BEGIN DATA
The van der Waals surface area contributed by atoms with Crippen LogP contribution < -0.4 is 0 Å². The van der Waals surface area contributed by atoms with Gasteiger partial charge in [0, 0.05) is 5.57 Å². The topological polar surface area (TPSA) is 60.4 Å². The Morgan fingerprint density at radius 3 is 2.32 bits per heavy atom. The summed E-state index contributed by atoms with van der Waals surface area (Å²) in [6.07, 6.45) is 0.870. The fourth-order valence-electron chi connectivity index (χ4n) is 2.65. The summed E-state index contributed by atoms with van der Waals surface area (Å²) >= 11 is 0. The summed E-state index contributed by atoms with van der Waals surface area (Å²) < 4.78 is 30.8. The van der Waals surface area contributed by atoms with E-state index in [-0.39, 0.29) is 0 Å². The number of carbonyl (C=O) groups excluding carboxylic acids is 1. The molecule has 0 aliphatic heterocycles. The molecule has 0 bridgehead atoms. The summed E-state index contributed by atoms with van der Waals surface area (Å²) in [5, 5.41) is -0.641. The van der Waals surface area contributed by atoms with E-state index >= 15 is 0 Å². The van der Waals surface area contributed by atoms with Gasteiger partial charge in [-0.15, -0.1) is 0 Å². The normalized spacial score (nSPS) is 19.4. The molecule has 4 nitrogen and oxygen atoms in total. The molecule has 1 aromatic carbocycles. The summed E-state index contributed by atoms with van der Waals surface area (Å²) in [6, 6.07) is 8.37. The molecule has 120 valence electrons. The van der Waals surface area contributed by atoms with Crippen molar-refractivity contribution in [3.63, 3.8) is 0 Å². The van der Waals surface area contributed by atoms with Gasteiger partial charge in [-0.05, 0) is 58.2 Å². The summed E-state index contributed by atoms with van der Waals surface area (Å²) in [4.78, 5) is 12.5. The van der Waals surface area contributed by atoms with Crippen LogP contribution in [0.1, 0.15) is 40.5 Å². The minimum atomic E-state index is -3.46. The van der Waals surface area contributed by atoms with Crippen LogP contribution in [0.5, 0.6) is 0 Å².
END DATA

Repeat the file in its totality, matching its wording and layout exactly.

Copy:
The van der Waals surface area contributed by atoms with Crippen LogP contribution < -0.4 is 0 Å². The van der Waals surface area contributed by atoms with Gasteiger partial charge in [0, 0.05) is 5.57 Å². The topological polar surface area (TPSA) is 60.4 Å². The Morgan fingerprint density at radius 3 is 2.32 bits per heavy atom. The summed E-state index contributed by atoms with van der Waals surface area (Å²) in [6.07, 6.45) is 0.870. The fourth-order valence-electron chi connectivity index (χ4n) is 2.65. The summed E-state index contributed by atoms with van der Waals surface area (Å²) >= 11 is 0. The summed E-state index contributed by atoms with van der Waals surface area (Å²) < 4.78 is 30.8. The van der Waals surface area contributed by atoms with E-state index in [-0.39, 0.29) is 0 Å². The number of carbonyl (C=O) groups excluding carboxylic acids is 1. The molecule has 0 aliphatic heterocycles. The molecule has 0 bridgehead atoms. The summed E-state index contributed by atoms with van der Waals surface area (Å²) in [5, 5.41) is -0.641. The van der Waals surface area contributed by atoms with E-state index >= 15 is 0 Å². The van der Waals surface area contributed by atoms with Gasteiger partial charge in [-0.15, -0.1) is 0 Å². The normalized spacial score (nSPS) is 19.4. The molecule has 4 nitrogen and oxygen atoms in total. The molecule has 1 aromatic carbocycles. The summed E-state index contributed by atoms with van der Waals surface area (Å²) in [6, 6.07) is 8.37. The molecule has 120 valence electrons. The van der Waals surface area contributed by atoms with Crippen molar-refractivity contribution in [3.63, 3.8) is 0 Å². The van der Waals surface area contributed by atoms with Gasteiger partial charge in [-0.05, 0) is 58.2 Å². The summed E-state index contributed by atoms with van der Waals surface area (Å²) in [4.78, 5) is 12.5. The van der Waals surface area contributed by atoms with Crippen LogP contribution in [0.1, 0.15) is 40.5 Å². The minimum atomic E-state index is -3.46. The van der Waals surface area contributed by atoms with Crippen LogP contribution in [0.5, 0.6) is 0 Å².